Inside most of the cells in each human being resides molecules known as DNA, or deoxyribonucleic acid. These molecules are made up of four different bases which are assigned the letters G, C, A and T (for guanine, cytosine, adenine and thymine) and the manner by which these bases are arranged or sequenced defines the particular kind of protein that they will give rise to.
Given that humans are highly complex organisms, it is natural and correct to assume that we are made up of a huge number of different proteins that are coded for by an equally large number of different DNA sequences known as genes (Krogh, 2003).
The totality of an organism’s genes is known as its genome and since each gene provides the instructions for making a specific protein, the genome can be thought of as a collection or library of instruction manuals for producing all the proteins necessary for an organism to function normally and survive (Krogh, 2003).
This collection though, is not one that is built up as the organism grows but rather, one that is inherited from the organism’s parents. Human beings have 46 sets of these instruction manuals called chromosomes.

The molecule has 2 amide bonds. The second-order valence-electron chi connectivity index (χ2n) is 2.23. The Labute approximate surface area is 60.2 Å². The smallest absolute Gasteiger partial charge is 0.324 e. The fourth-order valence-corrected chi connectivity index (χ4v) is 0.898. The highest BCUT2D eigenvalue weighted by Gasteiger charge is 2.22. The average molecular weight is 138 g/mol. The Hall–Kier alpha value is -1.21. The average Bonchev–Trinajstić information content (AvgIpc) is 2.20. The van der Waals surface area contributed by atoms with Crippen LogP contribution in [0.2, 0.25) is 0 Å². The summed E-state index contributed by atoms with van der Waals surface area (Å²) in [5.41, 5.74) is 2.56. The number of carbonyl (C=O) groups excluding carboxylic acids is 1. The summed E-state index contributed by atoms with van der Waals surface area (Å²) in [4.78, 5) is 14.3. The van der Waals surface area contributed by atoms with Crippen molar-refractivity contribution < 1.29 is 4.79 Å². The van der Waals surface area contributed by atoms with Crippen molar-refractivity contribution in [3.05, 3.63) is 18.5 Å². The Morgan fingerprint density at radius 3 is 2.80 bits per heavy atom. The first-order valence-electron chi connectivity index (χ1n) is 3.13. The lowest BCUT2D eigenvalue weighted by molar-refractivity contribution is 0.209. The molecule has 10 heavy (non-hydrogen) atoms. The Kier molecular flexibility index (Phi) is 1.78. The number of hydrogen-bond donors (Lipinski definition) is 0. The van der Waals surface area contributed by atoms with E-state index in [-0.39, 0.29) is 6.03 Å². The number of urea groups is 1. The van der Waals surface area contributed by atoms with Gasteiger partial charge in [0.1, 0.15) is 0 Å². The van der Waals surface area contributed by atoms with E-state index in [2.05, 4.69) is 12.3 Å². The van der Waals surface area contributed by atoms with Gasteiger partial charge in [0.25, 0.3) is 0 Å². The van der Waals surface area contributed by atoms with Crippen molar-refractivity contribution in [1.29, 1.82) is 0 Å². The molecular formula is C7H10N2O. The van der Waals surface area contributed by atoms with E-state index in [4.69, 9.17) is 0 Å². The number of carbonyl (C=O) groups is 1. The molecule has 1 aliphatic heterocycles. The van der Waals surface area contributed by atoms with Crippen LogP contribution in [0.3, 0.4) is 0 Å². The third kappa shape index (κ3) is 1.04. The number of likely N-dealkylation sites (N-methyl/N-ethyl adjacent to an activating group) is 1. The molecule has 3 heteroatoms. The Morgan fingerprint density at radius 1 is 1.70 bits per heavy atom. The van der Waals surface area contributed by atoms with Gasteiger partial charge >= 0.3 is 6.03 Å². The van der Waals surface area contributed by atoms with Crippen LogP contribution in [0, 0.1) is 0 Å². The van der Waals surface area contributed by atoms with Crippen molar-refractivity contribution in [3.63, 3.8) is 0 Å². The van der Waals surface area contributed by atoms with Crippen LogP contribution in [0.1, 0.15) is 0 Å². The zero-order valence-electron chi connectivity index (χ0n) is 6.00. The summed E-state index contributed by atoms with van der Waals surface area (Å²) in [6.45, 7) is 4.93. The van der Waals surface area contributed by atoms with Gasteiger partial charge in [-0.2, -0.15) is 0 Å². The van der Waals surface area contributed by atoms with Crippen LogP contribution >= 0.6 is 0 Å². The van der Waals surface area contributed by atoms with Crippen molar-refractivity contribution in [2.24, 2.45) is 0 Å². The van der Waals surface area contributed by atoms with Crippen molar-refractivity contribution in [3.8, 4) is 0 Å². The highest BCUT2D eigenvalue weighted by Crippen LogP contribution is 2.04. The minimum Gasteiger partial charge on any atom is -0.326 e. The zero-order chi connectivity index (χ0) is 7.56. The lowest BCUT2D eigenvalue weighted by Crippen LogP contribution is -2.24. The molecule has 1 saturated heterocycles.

Chromosomes come in pairs but during reproduction, only half of each pair is passed on by each parent to their offspring so that the offspring would likewise end up having a total of 46 chromosomes (Krogh, 2003). This goes on for each new generation of offspring produced and so if we try to trace things back we can imagine how we have, for example, inherited the gene for our particular hair color from either our mother or father, and how they in turn have likewise inherited theirs from either of their parents.
Going a long way back towards our ancestors’ generation, we can therefore imagine ourselves as having inherited inside us a library of ancient instruction manuals which tell our body how to produce proteins practically the same way that they have been produced in our ancestors.
Naturally though it would be expected that during the course of time, modifications may have been made in these instructions but the fact still remains that these basic instructions were passed on from one generation to the next so that the information it carries may serve succeeding generations.